Mars Exploration Rover

A.J.S. Rayl

Mars Exploration Rover "Run-In"
Opportunity's "run-in," aka Bubba, arrived early for the celebration of the Mars Exploration Rover's marathon achievement held at the Jet Propulsion Laboratory on April 9, 2015. Opportunity roved past 42.195 kilometers / 26.2 miles on March 24, 2015 during her exploration along the western rim of Endeavour Crater.
Checking in for the race

A.J.S. Rayl

Checking in for the race
Mike Seibert, lead flight director and Opportunity rover planner, right, in the sling, checks in runners for the MERathon. A broken shoulder kept him out of this race, but couldn't keep him from the celebration.

Opportunity seemed to promise from the beginning that her expedition of Meridiani Planum would be a thrilling adventure. For the world, it began with the robot's bounce-down to landing. When she rolled to a stop inside Eagle Crater, scoring Earth's first interplanetary hole-in-one, everyone, everywhere cheered. But no one back then even dreamed that this rover would drive long and far enough to log a marathon.

Although Opportunity's prime directive has always been about science and discovery, not setting long distance records, as the years went by, kilometers and miles kept accumulating, and the rover set distance record after distance record, surprising everybody.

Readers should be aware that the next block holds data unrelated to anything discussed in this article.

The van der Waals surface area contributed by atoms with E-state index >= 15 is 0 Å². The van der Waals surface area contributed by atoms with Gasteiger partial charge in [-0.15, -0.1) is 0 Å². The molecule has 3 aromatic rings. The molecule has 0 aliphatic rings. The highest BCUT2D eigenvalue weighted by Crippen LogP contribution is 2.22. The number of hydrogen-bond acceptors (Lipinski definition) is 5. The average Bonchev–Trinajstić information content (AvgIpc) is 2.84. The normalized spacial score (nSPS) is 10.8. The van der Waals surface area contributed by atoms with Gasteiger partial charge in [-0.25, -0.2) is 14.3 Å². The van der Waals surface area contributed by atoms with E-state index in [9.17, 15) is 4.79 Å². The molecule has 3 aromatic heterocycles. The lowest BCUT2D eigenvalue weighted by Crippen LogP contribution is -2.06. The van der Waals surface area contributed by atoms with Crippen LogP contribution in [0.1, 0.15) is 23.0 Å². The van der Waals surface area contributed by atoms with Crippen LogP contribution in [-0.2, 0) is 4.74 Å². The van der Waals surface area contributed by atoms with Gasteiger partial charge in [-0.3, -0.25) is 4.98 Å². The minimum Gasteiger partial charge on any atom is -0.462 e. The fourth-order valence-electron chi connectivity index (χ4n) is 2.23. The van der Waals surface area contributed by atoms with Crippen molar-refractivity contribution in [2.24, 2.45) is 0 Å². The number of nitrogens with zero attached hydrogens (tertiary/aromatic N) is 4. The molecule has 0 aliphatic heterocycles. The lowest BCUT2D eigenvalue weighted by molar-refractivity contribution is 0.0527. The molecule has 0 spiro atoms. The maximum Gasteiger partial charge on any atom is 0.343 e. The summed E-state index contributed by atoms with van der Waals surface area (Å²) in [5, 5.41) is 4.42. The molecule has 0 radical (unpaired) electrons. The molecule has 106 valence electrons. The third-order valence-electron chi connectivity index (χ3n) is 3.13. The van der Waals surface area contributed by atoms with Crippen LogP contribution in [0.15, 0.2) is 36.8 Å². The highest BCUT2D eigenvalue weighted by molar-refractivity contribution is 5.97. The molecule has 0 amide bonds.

Then, last year, the robot field geologist chalked up her 40th kilometer and 25th mile, exceeding the all-time rover distance record of 39 kilometers (about 24 miles) set by the Russian Moon rover Lunokhod 2 in 1974. In addition to being the longest-lived robot on another planet, Opportunity had claimed the distance record, the title of most-traveled robot on another world. A marathon seemed clearly within reach.

By all accounts, Opportunity roved beyond remarkable long, long ago. Still, when this little 'bot drove into the apron area surrounding Spirit of St. Louis Crater and crossed an imaginary finish line to complete the first marathon on Mars, the first marathon on another planet, even the most solemn and stoic of engineers and scientists had to pause. "The mission objective, remember, was 600 meters," chuckled Callas.